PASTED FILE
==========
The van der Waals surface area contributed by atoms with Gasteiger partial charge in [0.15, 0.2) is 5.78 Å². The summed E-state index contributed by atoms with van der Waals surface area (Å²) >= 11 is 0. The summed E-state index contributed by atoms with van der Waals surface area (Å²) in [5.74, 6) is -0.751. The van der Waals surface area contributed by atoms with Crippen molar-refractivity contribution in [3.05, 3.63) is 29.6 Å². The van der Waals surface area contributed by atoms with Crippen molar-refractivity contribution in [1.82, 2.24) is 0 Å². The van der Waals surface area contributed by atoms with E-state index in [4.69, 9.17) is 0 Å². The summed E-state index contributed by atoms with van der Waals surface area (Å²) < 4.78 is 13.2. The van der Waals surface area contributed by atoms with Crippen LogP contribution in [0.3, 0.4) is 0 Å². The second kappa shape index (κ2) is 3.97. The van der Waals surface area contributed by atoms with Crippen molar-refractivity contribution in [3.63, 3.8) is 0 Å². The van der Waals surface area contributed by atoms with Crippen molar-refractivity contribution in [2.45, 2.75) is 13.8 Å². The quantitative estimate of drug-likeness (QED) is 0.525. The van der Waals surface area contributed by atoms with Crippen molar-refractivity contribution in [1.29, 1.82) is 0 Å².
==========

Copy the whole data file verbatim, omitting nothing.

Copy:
The van der Waals surface area contributed by atoms with Gasteiger partial charge in [0.15, 0.2) is 5.78 Å². The summed E-state index contributed by atoms with van der Waals surface area (Å²) >= 11 is 0. The summed E-state index contributed by atoms with van der Waals surface area (Å²) in [5.74, 6) is -0.751. The van der Waals surface area contributed by atoms with Crippen molar-refractivity contribution in [3.05, 3.63) is 29.6 Å². The van der Waals surface area contributed by atoms with Crippen molar-refractivity contribution in [1.82, 2.24) is 0 Å². The van der Waals surface area contributed by atoms with E-state index in [4.69, 9.17) is 0 Å². The summed E-state index contributed by atoms with van der Waals surface area (Å²) < 4.78 is 13.2. The van der Waals surface area contributed by atoms with Crippen LogP contribution in [0.3, 0.4) is 0 Å². The second kappa shape index (κ2) is 3.97. The van der Waals surface area contributed by atoms with Crippen molar-refractivity contribution in [3.63, 3.8) is 0 Å². The van der Waals surface area contributed by atoms with Crippen molar-refractivity contribution in [2.45, 2.75) is 13.8 Å². The quantitative estimate of drug-likeness (QED) is 0.525. The van der Waals surface area contributed by atoms with Crippen molar-refractivity contribution in [1.29, 1.82) is 0 Å².